Hedge fund body urges restraint on shorting bans
The hedge fund industry’s trade body today warned EU policymakers of the potential impact of restricting short positions in sovereign debt taken through credit default swaps.
The Alternative Investment Management Association (AIMA) said curbing so-called ‘naked shorting’ of sovereign debt would “affect the efficient functioning of global debt markets and have far reaching and substantial negative consequences.”
Andrew Baker, chief executive, said: “Debt markets would be less efficient, liquid and transparent. The cost of borrowing would increase and the availability of credit to borrowers would decrease, with a concomitant negative impact on growth and jobs.”
His warning came as the European Parliament’s Economic and Monetary Affairs Committee today votes on restricting managers from taking ‘naked’ short positions in sovereign debt, via instruments known as credit default swaps.
The EC has proposed banning shorting sovereign debt markets where sellers have not first borrowed the debt to sell as part of the trade. National regulators fear this can cause mispricing and, in extreme cases, downwards price spirals, the EC says.
Its proposed ban would apply to shorting debt via CDS if the short seller does not simultaneously hold long positions in that debt.
But Baker said: “There should be recognition of the fact that the market cannot function properly without liquidity providers who may enter in and out of the contract without hedging any underlying risk exposure.
“The political positions that stated that sovereign debt woes were caused by, or exacerbated by, activity in CDS markets were taken before any hard evidence became available.”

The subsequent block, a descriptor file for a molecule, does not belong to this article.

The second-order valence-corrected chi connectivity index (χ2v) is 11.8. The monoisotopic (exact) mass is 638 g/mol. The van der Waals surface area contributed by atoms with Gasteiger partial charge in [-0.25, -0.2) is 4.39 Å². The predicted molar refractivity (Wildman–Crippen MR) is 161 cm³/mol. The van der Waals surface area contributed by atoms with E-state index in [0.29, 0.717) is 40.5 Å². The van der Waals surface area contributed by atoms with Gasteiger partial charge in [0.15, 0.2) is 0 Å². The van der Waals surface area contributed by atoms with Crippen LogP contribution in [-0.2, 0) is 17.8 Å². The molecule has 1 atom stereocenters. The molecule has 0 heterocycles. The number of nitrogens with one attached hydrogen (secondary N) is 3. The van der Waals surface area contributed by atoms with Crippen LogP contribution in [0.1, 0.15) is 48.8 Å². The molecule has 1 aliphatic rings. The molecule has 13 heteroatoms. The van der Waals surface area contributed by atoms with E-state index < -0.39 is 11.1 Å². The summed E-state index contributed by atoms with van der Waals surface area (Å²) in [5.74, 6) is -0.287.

Regulators in Greece and Germany moved to curb naked shorting sovereign debt since the crisis.
Baker said: “Ever since, the data coming out of the EC, the German central bank as well as a great number of academic sources shows there is no evidence of market failure in the CDS markets, let alone any evidence that those who bought protection without owning the underlying bonds were somehow pushing down the prices of sovereign debt.”
Aima’s director of policy and government affairs, Jiří Król added: “Regulation should not prescribe the reasons why one may wish to enter into a particular derivatives contract.”
Brussels’ proposal forms part of broader plans, including curbing naked short sales of EU equities, and forcing public disclosure where shorts exceed 0.5% of a company’s shares.
David Williams, partner at lawyers DLA Piper, said: “I have yet to hear a serious argument demonstrating tangible benefits of public disclosure over private disclosure to the regulator. Public disclosure of the holdings of an identified investor opens the investor to the risk of issuer reprisals, to abusive squeezes and to strategy replication.”
Rob Mirsky, head of hedge funds at KPMG, said hedge funds “are not angels of death, they are often looking for strong long trades, not just for shorts, and they can ramp up a long with leverage”.